Photographer's Note

The lake of Nainital is a lake town in Uttarakhand at an elevation of 2080 meters. The lake, named after the eye of the Hindu goddess Parvati, is pear-shaped and about two miles in circumference and 20 m deep.

From Wikipedia: In the Manas Khand of the Skand Puranas, Nainital Lake is called Tri-Rishi-Sarovar, hinting at the story of three sages (or rishis), Atri, Pulastya and Pulaha, who, upon finding no water in Nainital, dug a large hole at the location of the present day lake (sarovar = lake) and filled it with water from the holy lake Manasarovar in Tibet. According to lore, a dip in Naini Lake, "the lesser Manasarovar," earns merit equal to a dip in the great lake.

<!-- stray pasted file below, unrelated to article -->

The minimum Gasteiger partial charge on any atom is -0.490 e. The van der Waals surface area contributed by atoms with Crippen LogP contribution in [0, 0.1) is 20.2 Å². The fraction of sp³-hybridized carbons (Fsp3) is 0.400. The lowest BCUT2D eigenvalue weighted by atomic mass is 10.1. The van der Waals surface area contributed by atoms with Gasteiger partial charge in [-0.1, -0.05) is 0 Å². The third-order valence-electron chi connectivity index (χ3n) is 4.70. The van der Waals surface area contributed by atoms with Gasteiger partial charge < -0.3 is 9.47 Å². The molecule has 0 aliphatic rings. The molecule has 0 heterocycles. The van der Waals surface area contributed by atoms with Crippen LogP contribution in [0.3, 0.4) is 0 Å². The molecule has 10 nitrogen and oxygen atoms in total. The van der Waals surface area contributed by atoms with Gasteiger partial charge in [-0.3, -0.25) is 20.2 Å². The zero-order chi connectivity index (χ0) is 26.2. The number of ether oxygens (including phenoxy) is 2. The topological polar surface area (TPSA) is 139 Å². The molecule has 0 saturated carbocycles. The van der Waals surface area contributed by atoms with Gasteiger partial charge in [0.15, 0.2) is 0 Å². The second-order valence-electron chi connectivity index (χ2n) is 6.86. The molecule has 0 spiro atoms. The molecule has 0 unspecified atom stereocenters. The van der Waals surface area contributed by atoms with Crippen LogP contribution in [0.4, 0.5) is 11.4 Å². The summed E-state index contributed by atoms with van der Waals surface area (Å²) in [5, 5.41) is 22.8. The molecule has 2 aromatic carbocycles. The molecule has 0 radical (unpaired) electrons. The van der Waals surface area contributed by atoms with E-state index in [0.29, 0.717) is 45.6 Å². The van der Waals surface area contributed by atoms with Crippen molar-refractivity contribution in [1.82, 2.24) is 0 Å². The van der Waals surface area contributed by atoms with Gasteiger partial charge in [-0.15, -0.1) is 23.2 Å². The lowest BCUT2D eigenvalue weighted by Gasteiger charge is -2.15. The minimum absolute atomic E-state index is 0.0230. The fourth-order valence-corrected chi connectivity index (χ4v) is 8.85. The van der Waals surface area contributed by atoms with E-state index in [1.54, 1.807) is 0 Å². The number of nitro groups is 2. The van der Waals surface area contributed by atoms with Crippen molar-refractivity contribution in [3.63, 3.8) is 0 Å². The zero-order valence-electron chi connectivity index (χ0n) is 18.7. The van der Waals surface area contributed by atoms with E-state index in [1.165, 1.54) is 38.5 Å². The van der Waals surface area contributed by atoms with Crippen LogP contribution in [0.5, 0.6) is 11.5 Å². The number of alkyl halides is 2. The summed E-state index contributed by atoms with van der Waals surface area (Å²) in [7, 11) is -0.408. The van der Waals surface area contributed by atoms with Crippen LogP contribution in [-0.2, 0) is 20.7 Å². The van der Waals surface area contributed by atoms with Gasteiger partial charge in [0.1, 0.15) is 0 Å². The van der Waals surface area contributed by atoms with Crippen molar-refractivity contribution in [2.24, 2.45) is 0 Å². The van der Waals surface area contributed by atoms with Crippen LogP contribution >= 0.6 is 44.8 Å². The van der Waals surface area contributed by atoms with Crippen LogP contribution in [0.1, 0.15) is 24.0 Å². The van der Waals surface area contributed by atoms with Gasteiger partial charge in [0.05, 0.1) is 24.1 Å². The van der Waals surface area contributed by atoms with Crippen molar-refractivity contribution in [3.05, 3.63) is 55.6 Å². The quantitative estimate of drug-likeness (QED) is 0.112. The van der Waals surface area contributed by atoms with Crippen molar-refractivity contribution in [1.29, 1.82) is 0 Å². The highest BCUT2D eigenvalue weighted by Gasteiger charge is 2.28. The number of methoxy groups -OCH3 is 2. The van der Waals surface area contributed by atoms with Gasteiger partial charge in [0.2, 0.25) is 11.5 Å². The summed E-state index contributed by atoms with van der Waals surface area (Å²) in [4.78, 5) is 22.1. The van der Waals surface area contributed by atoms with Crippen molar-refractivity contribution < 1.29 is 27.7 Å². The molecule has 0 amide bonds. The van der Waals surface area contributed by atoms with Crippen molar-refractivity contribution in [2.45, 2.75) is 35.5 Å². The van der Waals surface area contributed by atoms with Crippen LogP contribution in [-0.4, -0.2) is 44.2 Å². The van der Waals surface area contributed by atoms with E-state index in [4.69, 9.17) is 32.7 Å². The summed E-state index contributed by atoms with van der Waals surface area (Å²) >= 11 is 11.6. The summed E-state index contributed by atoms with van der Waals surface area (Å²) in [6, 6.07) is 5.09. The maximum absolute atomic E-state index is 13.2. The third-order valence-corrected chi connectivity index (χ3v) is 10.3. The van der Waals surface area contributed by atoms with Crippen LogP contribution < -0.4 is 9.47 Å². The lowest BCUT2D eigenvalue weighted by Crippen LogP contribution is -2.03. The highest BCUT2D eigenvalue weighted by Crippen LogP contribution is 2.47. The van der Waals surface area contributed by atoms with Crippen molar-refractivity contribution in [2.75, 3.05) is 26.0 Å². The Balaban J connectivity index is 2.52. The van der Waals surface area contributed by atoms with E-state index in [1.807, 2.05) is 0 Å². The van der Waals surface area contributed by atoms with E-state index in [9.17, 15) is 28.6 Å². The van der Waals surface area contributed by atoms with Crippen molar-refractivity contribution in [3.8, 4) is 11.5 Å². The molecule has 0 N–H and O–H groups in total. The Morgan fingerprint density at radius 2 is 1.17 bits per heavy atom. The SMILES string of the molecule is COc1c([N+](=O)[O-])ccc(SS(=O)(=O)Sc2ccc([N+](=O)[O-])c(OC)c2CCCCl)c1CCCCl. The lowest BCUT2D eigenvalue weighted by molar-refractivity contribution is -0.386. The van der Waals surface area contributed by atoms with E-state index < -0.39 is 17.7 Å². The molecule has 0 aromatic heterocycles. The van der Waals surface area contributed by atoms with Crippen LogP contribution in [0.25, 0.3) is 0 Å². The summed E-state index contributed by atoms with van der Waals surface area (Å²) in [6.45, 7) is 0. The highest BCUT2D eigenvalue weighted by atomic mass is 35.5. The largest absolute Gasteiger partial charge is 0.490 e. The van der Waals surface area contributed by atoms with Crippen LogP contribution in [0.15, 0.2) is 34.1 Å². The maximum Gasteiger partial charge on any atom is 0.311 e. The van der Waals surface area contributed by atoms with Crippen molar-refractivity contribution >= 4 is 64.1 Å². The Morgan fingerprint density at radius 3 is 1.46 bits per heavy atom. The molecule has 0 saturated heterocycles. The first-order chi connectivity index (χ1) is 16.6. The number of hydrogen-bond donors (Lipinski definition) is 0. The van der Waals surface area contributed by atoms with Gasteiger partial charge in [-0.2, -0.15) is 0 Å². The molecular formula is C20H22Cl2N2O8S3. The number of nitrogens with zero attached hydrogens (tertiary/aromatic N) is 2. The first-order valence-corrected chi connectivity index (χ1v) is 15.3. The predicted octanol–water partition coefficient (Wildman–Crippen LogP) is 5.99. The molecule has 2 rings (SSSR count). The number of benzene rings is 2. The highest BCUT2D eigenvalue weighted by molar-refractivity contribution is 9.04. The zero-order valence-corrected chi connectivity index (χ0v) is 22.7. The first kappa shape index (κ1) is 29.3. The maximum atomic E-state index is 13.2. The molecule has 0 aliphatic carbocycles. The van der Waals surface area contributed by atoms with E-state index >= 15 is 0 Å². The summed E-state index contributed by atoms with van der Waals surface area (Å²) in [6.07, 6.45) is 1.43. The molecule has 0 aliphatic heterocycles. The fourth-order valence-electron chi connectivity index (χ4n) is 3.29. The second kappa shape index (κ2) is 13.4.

The history of the Nainital town, however, begins with the British colonial period. 'Discovered' by P. Barron in 1841, the lake quickly became a hill settlement and a summer retreat for the colonials. Even after a major landslide killed 150 in 1880, expansion continued with new schools and buildings. After the 1920's, British presence dropped significantly, and today, the town remains an incredibly popular tourist attraction. Boating is one of the major activities around the lake, with boaters taking tourists around (as in this photo), as well as a professional boating club plowing sailboats through the waters.

As picturesque as the lake seems, environmental degradation is a major concern. According to ecologists, hundreds of fish die every year due to the lack of oxygen in the lake - a result of garbage dumping. The environment is certainly one of the major problems India needs to face in the coming decade.

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Additional Photos by Biswaroop Mukherjee (bmukherjee) Gold Star Critiquer/Gold Star Workshop Editor/Gold Note Writer [C: 218 W: 72 N: 211] (1516)
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